On the Mark: Boatbuilding Tools - Part 1
When buying tools you may want to look for tool reviews. Fine Woodworking and American Woodworker reviews and comparisons are, in general, by far the best. I also strongly recommend picking up this month's copy of Fine Woodworking, which has a number of excellent hand tool articles.
One of my absolute favorites is a heavy 2" wide slick (for timber framing or ship building) that I bought at an out of the way antique store ($20, broken handle). I use it a lot, but it would be very hard to justify the cost of a new one(~$100-150). If you can find an old one get it. Think of it as a plane without a body.
My personal preference for a simple system is a bench grinder (I have a cheap 6"), 1200 grit water stone, sewn cotton buffing wheel (for the drill press or grinder) with DICO emery and white rouge (optional) compounds. I started with oil stones, but was won over to the water stone due to faster cutting and less mess (no oil smell on my hands either). Each tool takes only a few minutes to get a razor sharp mirror finish after the initial tune up and flattening when new.
The hand saw of choice is the Stanley Short Cut. This is a "tool box" size saw that does an excellent job of most cuts and has Japanese saw style teeth. This means that the teeth have almost no set, but a very aggressive cutting pattern. The short blade allows cutting in between frame pieces, and where there is not much space. The lack of tooth set is very useful when trimming angle cuts, as you can lay the saw against the fixed piece and trim the end without scratching (at least not significantly) the fixed piece. You may want to also consider a Japanese style saw, but I never caught on to cutting on the pull stroke. I also have other more expensive hand saws but the Short Cut is what I now reach for. The funny thing is I originally bought it for my son, when he was ~6 as one of his first tools. It was too aggressive and hard for him to push, but now is a favorite. It is also very easy to sharpen, purchase a very slim triangular file.
12 Volt rechargeable drill. Most come now with 2 battery packs, a 3/8" keyless chuck. My preference is Porter Cable, Milwaukee or Panasonic. My Porter Cable 8500 is now nearly 10 years old and has lasted through many projects and abuse (3 falls off of a stepladder included). 2 of the 3 battery packs bought for it are still going strong (3rd was a replacement).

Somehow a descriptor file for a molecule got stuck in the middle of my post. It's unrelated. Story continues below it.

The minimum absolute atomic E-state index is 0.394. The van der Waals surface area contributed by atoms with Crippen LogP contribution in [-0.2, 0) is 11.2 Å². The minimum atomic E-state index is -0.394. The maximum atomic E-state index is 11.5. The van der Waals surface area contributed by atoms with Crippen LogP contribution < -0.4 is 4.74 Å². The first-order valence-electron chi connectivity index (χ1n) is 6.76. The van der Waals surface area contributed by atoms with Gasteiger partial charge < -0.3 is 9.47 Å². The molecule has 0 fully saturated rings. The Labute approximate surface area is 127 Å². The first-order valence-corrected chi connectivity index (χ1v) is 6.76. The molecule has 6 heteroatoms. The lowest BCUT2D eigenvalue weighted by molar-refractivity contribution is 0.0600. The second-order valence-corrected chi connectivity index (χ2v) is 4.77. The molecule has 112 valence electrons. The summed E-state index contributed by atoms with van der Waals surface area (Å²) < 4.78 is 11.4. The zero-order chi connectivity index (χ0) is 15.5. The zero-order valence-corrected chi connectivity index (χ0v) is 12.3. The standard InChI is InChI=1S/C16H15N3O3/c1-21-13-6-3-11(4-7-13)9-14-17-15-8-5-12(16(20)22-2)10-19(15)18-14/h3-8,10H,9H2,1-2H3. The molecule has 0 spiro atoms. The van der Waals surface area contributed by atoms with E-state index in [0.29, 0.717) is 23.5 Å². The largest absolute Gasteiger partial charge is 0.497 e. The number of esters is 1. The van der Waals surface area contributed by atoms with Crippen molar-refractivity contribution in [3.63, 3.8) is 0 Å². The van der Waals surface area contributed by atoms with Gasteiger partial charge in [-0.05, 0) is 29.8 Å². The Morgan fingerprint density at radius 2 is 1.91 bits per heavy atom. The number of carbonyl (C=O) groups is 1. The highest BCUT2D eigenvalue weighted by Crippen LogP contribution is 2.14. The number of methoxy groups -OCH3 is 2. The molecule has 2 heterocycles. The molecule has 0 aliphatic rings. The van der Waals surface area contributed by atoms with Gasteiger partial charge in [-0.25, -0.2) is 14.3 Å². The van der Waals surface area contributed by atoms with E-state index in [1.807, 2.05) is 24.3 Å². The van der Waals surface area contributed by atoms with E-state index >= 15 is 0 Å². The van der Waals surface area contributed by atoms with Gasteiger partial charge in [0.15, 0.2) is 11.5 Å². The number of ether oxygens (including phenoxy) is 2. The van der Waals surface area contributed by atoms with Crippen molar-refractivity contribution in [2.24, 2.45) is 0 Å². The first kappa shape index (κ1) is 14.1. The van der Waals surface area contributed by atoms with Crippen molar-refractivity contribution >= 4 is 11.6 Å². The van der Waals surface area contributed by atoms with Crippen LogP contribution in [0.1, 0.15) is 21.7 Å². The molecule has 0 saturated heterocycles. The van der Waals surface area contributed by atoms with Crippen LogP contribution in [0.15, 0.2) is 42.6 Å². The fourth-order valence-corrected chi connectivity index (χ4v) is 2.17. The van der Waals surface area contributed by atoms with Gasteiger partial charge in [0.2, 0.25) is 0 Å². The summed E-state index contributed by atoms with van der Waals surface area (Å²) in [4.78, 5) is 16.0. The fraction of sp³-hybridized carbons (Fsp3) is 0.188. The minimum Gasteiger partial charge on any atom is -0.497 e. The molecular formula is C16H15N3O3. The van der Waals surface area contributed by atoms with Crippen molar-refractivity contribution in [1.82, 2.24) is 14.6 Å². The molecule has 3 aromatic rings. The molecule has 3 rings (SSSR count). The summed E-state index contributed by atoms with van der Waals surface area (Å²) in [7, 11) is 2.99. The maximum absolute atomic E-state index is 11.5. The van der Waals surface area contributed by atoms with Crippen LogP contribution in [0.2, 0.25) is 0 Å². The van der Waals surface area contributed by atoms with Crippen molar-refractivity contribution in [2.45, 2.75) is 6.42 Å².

12 Volt provides a good tradeoff of size versus run time. Higher voltage leads to a larger and heavier drill. The size and weight really get to be a problem. I rarely have to resort to a standard (corded) electric drill.
For those large holes for propeller shafts, exhaust ports, etc. borrow (or rent) a 1/2" drill. The size and weight penalty is too great to have this be your only drill. Better yet is being able to borrow the hole saws and big boring bits with it (they get expensive).
You will need lots of these. The best buy are the Jorgensen F Clamps. Next are the Bessey Bar clamps. Beware of the knock-offs as some are good, but many will slip under pressure or bow excessively. A few Quick Grips are also very useful since you can put one on with one hand, but do not provide a lot of pressure. There is little use for pipe clamps, Bessey K Body , Jorgensen I beam, or other large clamps. Borrow them when you need them . If you look at my web site, you will see numerous shots of clamps lined up on the frame. For many years I asked for clamps as presents, to the point where my sister complained that she was bored getting them for me after several years. You can never have too many.
An often overlooked problem is that a lot of clamps are often needed and that you are often working on a curved position and the clamping surfaces are not parallel. Large clamps are harder to position, parallel jaws won't work, large clamps interfere with each other and the weight of the clamp may twist and distort your pieces.
Be sure to wax the bars and screws and put pads or multiple layers of duct tape on the jaws. Epoxy will gum up everything otherwise, and then will selectively stick more to the clamps that you have borrowed than your own.
A Stanley Workmate is my favorite portable workbench. You can easily move it around, clamp you work in it (or a tool). Mine is almost 20 years old and is still used for almost every project, even though I have fixed workbenches and other work surfaces.
Try use your other projects to justify as many of the tool purchases as possible, as you will still end up buying some new tools just because of the boat. Remember, "Every project requires a tool", and after a few years of training my wife now believes it and it is part of the up front "negotiation" for each household project.
Measuring tools, Tool versus material trade-offs, also known as how do I get my significant other to let me buy (i.e. justify). Next Month.
We are very pleased to have Mark sharing his expertise with his fellow boat builders. If you would like to comment on this article to Mark, he can be reached at "builders at bronkalla.com". Replace the at with @. (Just trying to dodge a few spammers). See Mark's great web site for information on his Riviera project.